| The South of the World - Trekking the Wilds of Patagonia
Location: Chilean & Argentinian Patagonia - Torres del Paine National Park, Los Glaciares National Park, Perito Moreno Glacier
Time: Three Weeks
Distance: Approximately 80+ miles for 12 total days of actual trekking.
Summits: None. To climb down there requires an entirely different kind of trip. Our time was about getting into the landscape rather than collecting peaks.
Crew: My beautiful bride and I.
Disclaimer: Sorry for the length this thing got to. It's hard to boil down so many things in one TR. But hopefully the pictures alone make up for my ramblings.
The Road goes ever on and on
Down from the door where it began.
Now far ahead the Road has gone,
And I must follow, if I can,
Pursuing it with eager feet,
Until it joins some larger way
Where many paths and errands meet.
And whither then? I cannot say.
Ahhh, Patagonia....it's the stuff of legends: over a million acres of iconic peaks, soaring towers, ancient glaciers, hurtling winds, and vast openness as far as the eye can see. It's hard to describe it without (seemingly) dipping into hyperbole. Suffice it to say, you can't help but come here and shake the feeling that this place is very, very special. Perhaps it is the remote and vastly open setting. Or maybe it is the constant nudgings from nature of its presence: whether it be a soaring condor, a cracking glacier, or the relentless winds, Patagonia is all too eager to remind you that it is alive. Whatever the case, we were struck time and time again of the beauty and wonder of creation. At a loss for words most of the time, the best we could usually come up with to describe this place was to simply call it, "otherworldly."
This TR is my effort to log and organize some of my thoughts, musings, and pictures from our trip. Interestingly, I was surprised to see that there are few other reports (on this site anyways) from these spots. Although we didn't actually summit any major peaks, that is not really what we were down there for. Indeed, to get on top of most summits in these places requires a tremendous amount of skill, planning, time, and luck. However, we did spend nearly three full weeks travelling across two countries, four cities, and multiple treks covering well over 80 miles on the trail. While I could never hope to cover all the details of each unique trek in only one TR (who would want to read that much anyhow?) I do hope that the information and small bits of beta below are useful to someone at some point in the future. I am only too happy to help with more info if anyone ever wants to PM me about it or is planning their own journey.
The spark for this trip happened, quite ironically, in none other than the Mosquito Range. My wife and I have been blessed with a 3 month sabbatical from work which means we get to take some time out to do our favorite thing: travel. Back in January our departure date was fast approaching and we were struggling with finalizing our destinations (first world problems I know...). As so often seems to be the case, a good conversation with a friend helped to really kick start the idea of hitting Patagonia. Lordhelmut, Benners, and I were coming off of a great day on Sherman/Dyer, and Brian and I got to talking about our past world travels and experiences. For the better part of an hour we mused and fawned over all sorts of far away places we had been to or wanted to visit. At some point in the conversation, Brian paused and offered some fantastic perspective on all the incredible things to be seen outside the borders of Colorado. He reminded me just how many special things are out in the world just waiting to be seen and what a joy and honor it is to visit them. Don't get me wrong, we both love our home state, but it is a big wide world out there. The possibilities are endless. Motivated by his passion and desire for the world, our conversation inspired me to take a risk and commit to Patagonia.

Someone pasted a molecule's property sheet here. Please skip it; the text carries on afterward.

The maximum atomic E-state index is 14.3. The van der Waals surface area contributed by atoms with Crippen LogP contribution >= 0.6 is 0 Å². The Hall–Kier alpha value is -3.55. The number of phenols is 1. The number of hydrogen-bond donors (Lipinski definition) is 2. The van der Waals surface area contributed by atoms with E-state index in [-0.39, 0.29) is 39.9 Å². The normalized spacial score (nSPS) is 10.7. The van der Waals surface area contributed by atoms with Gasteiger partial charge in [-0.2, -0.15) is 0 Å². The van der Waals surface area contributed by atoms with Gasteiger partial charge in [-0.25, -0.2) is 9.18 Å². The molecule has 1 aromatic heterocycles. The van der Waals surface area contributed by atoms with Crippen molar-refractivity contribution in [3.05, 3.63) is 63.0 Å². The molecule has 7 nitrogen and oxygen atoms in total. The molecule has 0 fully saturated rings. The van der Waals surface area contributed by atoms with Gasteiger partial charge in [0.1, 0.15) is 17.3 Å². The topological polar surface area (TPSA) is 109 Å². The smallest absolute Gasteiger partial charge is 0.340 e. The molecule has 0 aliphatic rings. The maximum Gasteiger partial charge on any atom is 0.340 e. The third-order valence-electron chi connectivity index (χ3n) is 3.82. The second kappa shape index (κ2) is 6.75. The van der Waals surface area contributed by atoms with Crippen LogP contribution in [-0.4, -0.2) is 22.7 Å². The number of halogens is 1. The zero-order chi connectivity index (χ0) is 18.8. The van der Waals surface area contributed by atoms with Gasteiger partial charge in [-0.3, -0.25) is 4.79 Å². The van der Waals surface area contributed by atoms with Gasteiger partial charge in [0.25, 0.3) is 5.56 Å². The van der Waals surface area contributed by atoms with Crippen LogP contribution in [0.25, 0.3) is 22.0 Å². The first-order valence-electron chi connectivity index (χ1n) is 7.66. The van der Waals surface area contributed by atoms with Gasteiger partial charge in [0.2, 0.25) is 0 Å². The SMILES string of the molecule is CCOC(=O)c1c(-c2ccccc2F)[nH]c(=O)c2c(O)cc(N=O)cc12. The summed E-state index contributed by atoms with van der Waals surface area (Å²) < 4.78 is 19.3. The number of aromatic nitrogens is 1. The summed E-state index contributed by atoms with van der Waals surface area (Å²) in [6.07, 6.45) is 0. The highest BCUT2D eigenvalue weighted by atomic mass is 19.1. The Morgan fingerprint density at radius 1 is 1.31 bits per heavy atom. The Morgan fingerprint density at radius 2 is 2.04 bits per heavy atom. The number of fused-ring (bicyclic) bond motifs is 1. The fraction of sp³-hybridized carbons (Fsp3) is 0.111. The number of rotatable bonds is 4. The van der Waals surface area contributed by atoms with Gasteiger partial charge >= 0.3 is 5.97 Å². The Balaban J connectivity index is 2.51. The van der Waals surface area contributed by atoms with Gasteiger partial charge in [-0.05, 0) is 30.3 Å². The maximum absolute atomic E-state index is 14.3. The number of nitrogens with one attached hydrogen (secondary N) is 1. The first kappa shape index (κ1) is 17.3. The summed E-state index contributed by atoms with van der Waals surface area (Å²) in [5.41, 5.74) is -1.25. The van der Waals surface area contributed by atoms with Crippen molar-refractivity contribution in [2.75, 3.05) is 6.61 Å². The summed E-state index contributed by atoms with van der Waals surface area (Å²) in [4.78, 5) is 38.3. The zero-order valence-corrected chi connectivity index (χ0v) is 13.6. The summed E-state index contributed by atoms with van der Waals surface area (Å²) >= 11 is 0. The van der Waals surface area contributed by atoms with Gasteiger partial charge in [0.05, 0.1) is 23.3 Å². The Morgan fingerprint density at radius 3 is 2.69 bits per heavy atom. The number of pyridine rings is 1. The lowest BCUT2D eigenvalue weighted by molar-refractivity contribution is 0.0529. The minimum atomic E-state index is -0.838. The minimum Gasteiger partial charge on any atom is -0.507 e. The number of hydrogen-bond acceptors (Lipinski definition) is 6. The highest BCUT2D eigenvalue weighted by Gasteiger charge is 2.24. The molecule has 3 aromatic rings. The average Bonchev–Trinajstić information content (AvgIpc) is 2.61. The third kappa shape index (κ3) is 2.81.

Truth be told, I was actually pretty thin on knowledge early on. I was familiar with the clothing brand of course and knew a few of the major peaks, but other than this we had a decent amount of planning and learning to do before we headed out. But of course, this is all part of the adventure. Looking back now, getting to truly know a relatively 'new' region was one of the better aspects of the whole trip. Simply getting down there is a feat in and of itself. All told, it was three flights, a bus, two taxis, and the better part of 35 hours just to arrive at our first destination in Chile. But the time and effort in getting to Patagonia is what makes it such a great spot. The buffers of distant location and complex logistics helps keep things relatively gaper-free and very wild.
The first spot for most travelers on the journey is in the city of Punta Arenas in Chile. Situated on the Straight of Magellan in the far South of the country, Punta Arenas boasts a population of well over 100,000 and is the Southernmost city in the world. While still a ways out from the peaks and national parks themselves, this spot offers an excellent and insightful introduction to not only Patagonia, but also Chilean culture. It is also a great place to plan out logistics and get ready for the travels ahead.
BELOW: The sights and setting of Punta Arenas. Interestingly, this is one of two ports in the world serving Antarctic expeditions, the other being Christchurch, NZ. Mix this fact together with a steady influx of travelers making their way to the national parks and ranges further north, and Punta Arenas is kept very busy with the hustle and bustle of everyday life.